HEALTH in Classic Quotes

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Quotes from Mansfield Park by Jane Austen
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 Current Search - health in Mansfield Park
1  Those vile sea-breezes are the ruin of beauty and health.
Mansfield Park By Jane Austen
Get Context   In CHAPTER XLIII
2  There was neither health nor gaiety in sunshine in a town.
Mansfield Park By Jane Austen
Get Context   In CHAPTER XLVI
3  In thus sending her away, Sir Thomas perhaps might not be thinking merely of her health.
Mansfield Park By Jane Austen
Get Context   In CHAPTER XXVIII
4  Tom arrived safely, bringing an excellent account of his father's health; but to very little purpose, as far as Mrs. Norris was concerned.
Mansfield Park By Jane Austen
Get Context   In CHAPTER IV
5  "I am considering your sister's health," said he, addressing himself to Susan, "which I think the confinement of Portsmouth unfavourable to."
Mansfield Park By Jane Austen
Get Context   In CHAPTER XLII
6  A fine blush having succeeded the previous paleness of her face, he was justified in his belief of her equal improvement in health and beauty.
Mansfield Park By Jane Austen
Get Context   In CHAPTER XIX
7  There was comfort also in Tom, who gradually regained his health, without regaining the thoughtlessness and selfishness of his previous habits.
Mansfield Park By Jane Austen
Get Context   In CHAPTER XLVIII
8  Lady Bertram, sunk back in one corner of the sofa, the picture of health, wealth, ease, and tranquillity, was just falling into a gentle doze, while Fanny was getting through the few difficulties of her work for her.
Mansfield Park By Jane Austen
Get Context   In CHAPTER XIII
9  Fanny's rides recommenced the very next day; and as it was a pleasant fresh-feeling morning, less hot than the weather had lately been, Edmund trusted that her losses, both of health and pleasure, would be soon made good.
Mansfield Park By Jane Austen
Get Context   In CHAPTER VIII
10  You young ones do not remember much about it, perhaps; but if dear Sir Thomas were here, he could tell you what improvements we made: and a great deal more would have been done, but for poor Mr. Norris's sad state of health.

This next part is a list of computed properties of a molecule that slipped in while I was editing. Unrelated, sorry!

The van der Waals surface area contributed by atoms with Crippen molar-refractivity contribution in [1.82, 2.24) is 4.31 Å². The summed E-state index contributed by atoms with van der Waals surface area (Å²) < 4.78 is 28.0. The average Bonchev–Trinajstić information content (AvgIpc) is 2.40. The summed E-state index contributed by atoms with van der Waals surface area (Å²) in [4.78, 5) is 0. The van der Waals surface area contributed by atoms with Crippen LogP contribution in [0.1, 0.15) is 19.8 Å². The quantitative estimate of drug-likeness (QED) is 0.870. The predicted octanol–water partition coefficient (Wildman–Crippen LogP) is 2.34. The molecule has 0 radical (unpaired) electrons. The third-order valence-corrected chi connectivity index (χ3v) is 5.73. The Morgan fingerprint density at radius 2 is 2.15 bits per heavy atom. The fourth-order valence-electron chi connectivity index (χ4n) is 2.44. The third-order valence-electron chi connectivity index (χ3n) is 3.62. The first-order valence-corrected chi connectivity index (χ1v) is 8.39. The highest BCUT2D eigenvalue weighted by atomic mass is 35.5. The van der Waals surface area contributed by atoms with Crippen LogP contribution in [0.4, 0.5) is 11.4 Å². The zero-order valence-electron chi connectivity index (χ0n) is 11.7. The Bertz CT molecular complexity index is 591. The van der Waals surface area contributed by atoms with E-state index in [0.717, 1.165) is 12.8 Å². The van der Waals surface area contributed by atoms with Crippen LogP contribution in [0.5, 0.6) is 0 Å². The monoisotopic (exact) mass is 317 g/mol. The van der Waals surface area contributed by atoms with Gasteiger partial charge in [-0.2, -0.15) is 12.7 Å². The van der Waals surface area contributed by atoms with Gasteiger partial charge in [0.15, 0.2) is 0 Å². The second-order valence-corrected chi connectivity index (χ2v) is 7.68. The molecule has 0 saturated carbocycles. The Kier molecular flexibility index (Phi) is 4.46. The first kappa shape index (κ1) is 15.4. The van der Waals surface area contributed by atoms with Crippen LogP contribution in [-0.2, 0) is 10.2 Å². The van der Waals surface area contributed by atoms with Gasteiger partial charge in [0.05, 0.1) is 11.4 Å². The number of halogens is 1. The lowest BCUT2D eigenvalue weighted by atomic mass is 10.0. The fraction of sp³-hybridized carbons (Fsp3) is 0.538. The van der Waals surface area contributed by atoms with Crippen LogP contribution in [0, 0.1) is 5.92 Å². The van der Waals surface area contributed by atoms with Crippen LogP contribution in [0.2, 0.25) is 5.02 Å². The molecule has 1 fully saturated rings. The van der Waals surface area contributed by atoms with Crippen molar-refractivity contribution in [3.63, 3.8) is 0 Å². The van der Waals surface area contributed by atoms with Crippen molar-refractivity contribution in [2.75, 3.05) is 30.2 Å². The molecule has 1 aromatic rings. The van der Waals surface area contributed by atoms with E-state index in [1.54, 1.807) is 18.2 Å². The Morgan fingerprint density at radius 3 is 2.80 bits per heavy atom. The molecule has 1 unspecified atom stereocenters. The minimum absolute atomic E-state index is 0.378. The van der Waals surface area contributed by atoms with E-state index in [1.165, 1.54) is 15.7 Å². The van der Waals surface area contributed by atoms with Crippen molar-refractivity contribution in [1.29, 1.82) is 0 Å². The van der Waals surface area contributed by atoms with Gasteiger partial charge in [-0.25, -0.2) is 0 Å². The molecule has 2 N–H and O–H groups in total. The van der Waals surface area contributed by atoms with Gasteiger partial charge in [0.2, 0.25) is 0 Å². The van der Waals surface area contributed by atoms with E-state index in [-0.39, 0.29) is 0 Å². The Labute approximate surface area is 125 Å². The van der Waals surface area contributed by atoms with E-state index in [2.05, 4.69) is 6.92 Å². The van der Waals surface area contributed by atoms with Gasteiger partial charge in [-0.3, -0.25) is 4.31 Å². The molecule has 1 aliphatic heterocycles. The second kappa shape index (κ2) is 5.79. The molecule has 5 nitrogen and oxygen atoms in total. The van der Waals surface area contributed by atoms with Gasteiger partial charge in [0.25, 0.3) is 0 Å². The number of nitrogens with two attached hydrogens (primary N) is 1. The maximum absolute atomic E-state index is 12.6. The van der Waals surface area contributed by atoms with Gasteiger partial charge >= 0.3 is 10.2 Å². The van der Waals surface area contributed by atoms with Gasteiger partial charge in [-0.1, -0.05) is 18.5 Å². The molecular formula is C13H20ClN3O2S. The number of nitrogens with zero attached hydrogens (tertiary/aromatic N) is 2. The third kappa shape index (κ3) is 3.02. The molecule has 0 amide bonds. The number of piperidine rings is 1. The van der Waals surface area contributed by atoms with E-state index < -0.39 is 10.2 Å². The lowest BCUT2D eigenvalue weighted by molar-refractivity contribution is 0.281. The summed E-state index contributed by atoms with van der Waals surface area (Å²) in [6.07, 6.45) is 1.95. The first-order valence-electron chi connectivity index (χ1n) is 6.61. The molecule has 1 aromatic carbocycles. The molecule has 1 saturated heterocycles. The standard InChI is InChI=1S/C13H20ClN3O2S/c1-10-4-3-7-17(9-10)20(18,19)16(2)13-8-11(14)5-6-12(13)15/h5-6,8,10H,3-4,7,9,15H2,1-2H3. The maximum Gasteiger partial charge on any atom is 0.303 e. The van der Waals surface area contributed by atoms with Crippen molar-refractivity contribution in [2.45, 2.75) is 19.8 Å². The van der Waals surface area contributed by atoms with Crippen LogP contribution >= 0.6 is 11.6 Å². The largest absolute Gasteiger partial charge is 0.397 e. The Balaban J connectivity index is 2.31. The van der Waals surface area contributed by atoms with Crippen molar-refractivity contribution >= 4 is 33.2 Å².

Mansfield Park By Jane Austen
Get Context   In CHAPTER VI
11  Fanny, now at liberty to speak openly, felt more than justified in adding to his knowledge of her real character, by some hint of what share his brother's state of health might be supposed to have in her wish for a complete reconciliation.
Mansfield Park By Jane Austen
Get Context   In CHAPTER XLVII
12  Fanny was beginning to feel the effect of being debarred from her usual regular exercise; she had lost ground as to health since her being in Portsmouth; and but for Mr. Crawford and the beauty of the weather would soon have been knocked up now.
Mansfield Park By Jane Austen
Get Context   In CHAPTER XLII
13  Tom's extreme impatience to be removed to Mansfield, and experience those comforts of home and family which had been little thought of in uninterrupted health, had probably induced his being conveyed thither too early, as a return of fever came on, and for a week he was in a more alarming state than ever.
Mansfield Park By Jane Austen
Get Context   In CHAPTER XLIV
14  "We miss our two young men," was Sir Thomas's observation on both the first and second day, as they formed their very reduced circle after dinner; and in consideration of Fanny's swimming eyes, nothing more was said on the first day than to drink their good health; but on the second it led to something farther.
Mansfield Park By Jane Austen
Get Context   In CHAPTER XXIX